Friday, February 4, 2011
I Do or I Don't: The Same-Sex Marriage Debate
There we were, standing in the middle of a crowd at night, but it felt like it was just the two of us. He held me close from behind as we watched the fireworks sparkle across the sky...I held my breath, anticipating the big boom. As the show came to its height, when all the fireworks climax, released to show their splendor, there he takes my hand, and slides a silver band with four diamonds. Breath released.
He didn't get on one knee, he didn't have to. He didn't ask will you marry me. He didn't need to. With our eyes, we both mutually agreed that we wanted to be together...partnered...married.
Since then, marriage has been one of the most heated debate in news, everyday lives, and the U.S. Should two people of the same sex be allowed to marry? Allowed...what a bunch of bull shit! We are human, last time I checked marriage is between two people who care about themselves and are trying to protect what they have together. Allowed...when did I ask permission?
Now I understand my blog is about dating, and some people may think that I am a lost individual in need of some desperate help. That is neither here nor there. I still believe if two people want to be married they should.
What I question is the reason to why I want to do it. To me, marriage is a spiritual bonding along with the piece of paper that says my partner and I are entitled to the very same rights my heterosexual counterparts have. Spiritual, yes!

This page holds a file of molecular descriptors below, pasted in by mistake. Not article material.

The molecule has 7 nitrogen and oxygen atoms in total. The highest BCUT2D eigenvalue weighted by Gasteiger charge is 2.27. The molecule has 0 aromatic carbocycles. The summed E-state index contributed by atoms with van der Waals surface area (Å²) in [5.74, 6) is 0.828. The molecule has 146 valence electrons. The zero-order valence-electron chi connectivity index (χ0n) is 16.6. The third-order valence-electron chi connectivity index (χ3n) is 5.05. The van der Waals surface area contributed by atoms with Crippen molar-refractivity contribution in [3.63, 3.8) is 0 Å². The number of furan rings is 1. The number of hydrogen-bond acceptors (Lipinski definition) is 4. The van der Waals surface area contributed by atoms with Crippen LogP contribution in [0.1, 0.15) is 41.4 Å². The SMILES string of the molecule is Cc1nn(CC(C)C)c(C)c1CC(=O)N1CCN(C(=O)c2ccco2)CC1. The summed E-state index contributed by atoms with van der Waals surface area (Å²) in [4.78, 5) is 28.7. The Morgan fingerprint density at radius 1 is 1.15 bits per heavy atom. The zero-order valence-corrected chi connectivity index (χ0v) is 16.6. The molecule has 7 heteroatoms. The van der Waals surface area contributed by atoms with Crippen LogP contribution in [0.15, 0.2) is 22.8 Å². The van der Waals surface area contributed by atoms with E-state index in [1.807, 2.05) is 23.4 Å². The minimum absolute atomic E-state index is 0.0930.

I am not saying that the Church/Doctrine/Pope/religion has to sanctify what I have, to me it is much more than that. It is a ceremony to me...I remind you I grew up Catholic. In these days that can also mean nothing. I grew up in a very liberal Catholic home where I was raised by two lesbian "aunts" for a good portion of my prepubescent life. But, I still hold to the idea that a marriage is a spiritual tie and bonding and sometimes you want to share that with your family, friends, loved ones, and if you believe in so...a higher power.
But then again, the fight for marriage isn't about that, it's about rights. The right to see my partner in the hospital if something was to happen. The right to 50/50 separation of the assets. The right to the same tax breaks. The legitimate right to file as a couple. (Don't worry, I am not running away from the couple or boyfriend idea).
With my ex-boyfriend/partner I always felt we had those rights. Or, so I thought. I never once had to deal with negativity or backlash for our relationship. I remember once he had to be admitted because he was dehydrated and a week had passed, and he almost collapsed. I rushed him to the ER and the nurse took him to the back to situate him, then came out and said for me to come to the back to be with him.
Filing taxes together was also never an option, not because we couldn't, because we could, but it would affect my status as a school student. He apparently made too much money.
To me a marriage always fell into the spiritual side, only slightly buttered with the legislative/judicial rulings of rights. Conflict arises within me because of this conundrum. In one point, I feel like I am betraying my community (word used loosely) and what it is fighting for, while on the other hand I feel like I should continue to design what I believe is right for myself. I know that no matter what, marriage to me will never be simply a piece of paper legitimizing what I have with someone; what I want is on a different level, that doesn't have to be legislated.